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Health and Social Justice$
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Jennifer Prah Ruger

Print publication date: 2009

Print ISBN-13: 9780199559978

Published to Oxford Scholarship Online: February 2010

DOI: 10.1093/acprof:oso/9780199559978.001.0001

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Health and Human Flourishing

Health and Human Flourishing

Chapter:
(p.45) 2 Health and Human Flourishing
Source:
Health and Social Justice
Author(s):

Jennifer Prah Ruger (Contributor Webpage)

Publisher:
Oxford University Press
DOI:10.1093/acprof:oso/9780199559978.003.0003

This chapter lays the philosophical foundation for the book's theoretical framework, drawing on moral and political philosophy to argue that Aristotle's theory and Sen's capability approach provide the philosophical basis for the special moral importance of health capabilities as a central focal variable for assessing equality and efficiency in health policy. Both take a universal view of humans' capability to flourish as an end of moral and political philosophy and provide an analytical framework for addressing questions of justice and human rights in a way other philosophical schools do not. The capability approach considers human heterogeneity when assessing equality, and uses the capability to achieve valuable functionings as the main variable for evaluation. It also respects the central importance of freedom and reason in enabling humans to make choices. This is a departure from more Rawlsian resource‐based evaluation frameworks that measure equality according to the attainment of tangible rewards such as wealth, income and health care. This chapter highlights the important contributions of these philosophical theories to the author's own thinking, while at the same time recognizes their limitations and demonstrates how the health capability paradigm can address such drawbacks in the specific context of the development, organization, and delivery of health systems and policy.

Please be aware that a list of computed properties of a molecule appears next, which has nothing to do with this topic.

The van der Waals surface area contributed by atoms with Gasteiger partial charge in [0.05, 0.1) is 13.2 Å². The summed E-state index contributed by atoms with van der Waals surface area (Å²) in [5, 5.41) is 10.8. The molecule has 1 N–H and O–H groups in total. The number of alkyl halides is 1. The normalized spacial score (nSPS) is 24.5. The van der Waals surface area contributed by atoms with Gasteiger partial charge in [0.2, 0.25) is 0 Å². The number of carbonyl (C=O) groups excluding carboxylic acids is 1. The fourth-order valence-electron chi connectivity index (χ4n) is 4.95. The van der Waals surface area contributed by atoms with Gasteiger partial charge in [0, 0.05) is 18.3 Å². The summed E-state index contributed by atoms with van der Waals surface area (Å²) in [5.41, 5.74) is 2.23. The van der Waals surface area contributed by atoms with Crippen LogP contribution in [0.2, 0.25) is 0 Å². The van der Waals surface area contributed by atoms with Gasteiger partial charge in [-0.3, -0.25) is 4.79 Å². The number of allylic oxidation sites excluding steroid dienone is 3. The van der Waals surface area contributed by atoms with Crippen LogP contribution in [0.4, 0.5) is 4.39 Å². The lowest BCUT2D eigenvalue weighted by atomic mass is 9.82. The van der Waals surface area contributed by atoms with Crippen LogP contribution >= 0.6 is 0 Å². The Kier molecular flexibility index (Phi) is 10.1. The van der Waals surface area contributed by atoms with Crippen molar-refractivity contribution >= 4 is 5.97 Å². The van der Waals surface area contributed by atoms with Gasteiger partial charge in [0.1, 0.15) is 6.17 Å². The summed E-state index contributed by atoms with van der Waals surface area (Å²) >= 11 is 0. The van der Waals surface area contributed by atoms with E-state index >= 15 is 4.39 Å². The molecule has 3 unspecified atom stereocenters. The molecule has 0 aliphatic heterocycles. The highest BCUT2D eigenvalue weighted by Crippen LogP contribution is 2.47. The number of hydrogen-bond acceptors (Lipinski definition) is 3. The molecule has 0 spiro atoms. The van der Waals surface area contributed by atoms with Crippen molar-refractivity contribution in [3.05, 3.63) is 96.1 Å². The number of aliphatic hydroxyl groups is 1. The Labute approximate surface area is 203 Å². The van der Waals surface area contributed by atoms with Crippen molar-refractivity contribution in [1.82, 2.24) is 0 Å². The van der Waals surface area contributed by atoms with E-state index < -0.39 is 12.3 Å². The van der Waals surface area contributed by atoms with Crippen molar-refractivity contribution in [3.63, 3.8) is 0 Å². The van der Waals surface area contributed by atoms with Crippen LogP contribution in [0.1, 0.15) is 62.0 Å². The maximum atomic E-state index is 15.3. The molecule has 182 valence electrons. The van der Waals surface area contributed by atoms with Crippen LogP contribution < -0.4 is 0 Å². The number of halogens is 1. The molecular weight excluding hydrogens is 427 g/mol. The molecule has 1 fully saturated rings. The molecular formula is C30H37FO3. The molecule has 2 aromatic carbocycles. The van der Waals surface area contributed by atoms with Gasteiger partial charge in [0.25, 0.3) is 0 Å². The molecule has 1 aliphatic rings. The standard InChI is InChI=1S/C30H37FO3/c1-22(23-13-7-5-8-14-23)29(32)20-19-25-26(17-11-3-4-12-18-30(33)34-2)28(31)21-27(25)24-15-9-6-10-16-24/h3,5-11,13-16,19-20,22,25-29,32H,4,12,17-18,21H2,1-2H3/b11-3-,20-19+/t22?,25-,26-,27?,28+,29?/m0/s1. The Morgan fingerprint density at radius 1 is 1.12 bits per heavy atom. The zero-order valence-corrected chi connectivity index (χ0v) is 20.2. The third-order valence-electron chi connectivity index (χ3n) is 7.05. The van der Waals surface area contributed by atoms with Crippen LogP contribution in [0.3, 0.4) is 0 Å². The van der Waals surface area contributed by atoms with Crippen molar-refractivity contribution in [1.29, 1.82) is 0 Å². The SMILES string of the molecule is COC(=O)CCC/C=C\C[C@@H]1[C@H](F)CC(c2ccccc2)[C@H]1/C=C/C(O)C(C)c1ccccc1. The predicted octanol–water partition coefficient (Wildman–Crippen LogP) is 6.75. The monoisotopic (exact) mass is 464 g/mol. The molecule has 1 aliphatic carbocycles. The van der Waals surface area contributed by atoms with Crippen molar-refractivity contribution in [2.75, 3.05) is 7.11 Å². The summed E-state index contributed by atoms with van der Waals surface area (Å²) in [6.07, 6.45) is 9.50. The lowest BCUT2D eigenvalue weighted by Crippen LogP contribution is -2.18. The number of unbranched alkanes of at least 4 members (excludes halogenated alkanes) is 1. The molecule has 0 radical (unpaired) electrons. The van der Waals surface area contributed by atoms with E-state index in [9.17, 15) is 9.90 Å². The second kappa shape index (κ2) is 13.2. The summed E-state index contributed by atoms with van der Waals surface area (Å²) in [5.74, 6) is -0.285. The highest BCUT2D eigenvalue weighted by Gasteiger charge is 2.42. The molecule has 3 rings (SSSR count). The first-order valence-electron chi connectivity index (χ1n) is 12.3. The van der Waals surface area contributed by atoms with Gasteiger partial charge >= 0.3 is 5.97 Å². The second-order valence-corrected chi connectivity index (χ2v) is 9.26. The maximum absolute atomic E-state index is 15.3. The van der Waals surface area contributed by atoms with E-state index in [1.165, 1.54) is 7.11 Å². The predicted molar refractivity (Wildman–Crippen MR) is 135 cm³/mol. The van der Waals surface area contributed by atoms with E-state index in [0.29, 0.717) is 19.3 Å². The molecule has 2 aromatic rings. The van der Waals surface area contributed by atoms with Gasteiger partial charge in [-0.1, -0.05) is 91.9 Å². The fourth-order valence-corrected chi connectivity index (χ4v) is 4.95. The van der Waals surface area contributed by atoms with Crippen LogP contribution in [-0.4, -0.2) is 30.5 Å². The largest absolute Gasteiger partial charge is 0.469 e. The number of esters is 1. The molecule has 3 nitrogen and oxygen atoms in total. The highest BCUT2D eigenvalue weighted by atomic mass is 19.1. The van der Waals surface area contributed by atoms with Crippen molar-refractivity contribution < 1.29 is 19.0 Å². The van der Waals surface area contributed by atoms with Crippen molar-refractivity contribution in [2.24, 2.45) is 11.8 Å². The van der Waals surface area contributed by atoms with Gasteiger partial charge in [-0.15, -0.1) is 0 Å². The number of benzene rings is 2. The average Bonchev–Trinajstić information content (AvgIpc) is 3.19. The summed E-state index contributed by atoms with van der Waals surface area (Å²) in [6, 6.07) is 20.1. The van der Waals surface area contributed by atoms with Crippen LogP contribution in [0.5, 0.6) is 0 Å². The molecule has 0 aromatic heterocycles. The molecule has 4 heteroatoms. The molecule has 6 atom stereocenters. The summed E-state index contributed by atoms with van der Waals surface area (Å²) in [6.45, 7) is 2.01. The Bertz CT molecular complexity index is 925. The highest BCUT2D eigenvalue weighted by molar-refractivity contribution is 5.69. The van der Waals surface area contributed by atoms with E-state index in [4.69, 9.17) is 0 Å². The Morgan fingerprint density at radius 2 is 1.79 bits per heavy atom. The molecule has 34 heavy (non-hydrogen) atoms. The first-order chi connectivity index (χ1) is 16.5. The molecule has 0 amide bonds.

Keywords:   Aristotle, human flourishing, functioning, Amartya Sen, capability approach, heterogeneity, freedom, choice, moral and political philosophy

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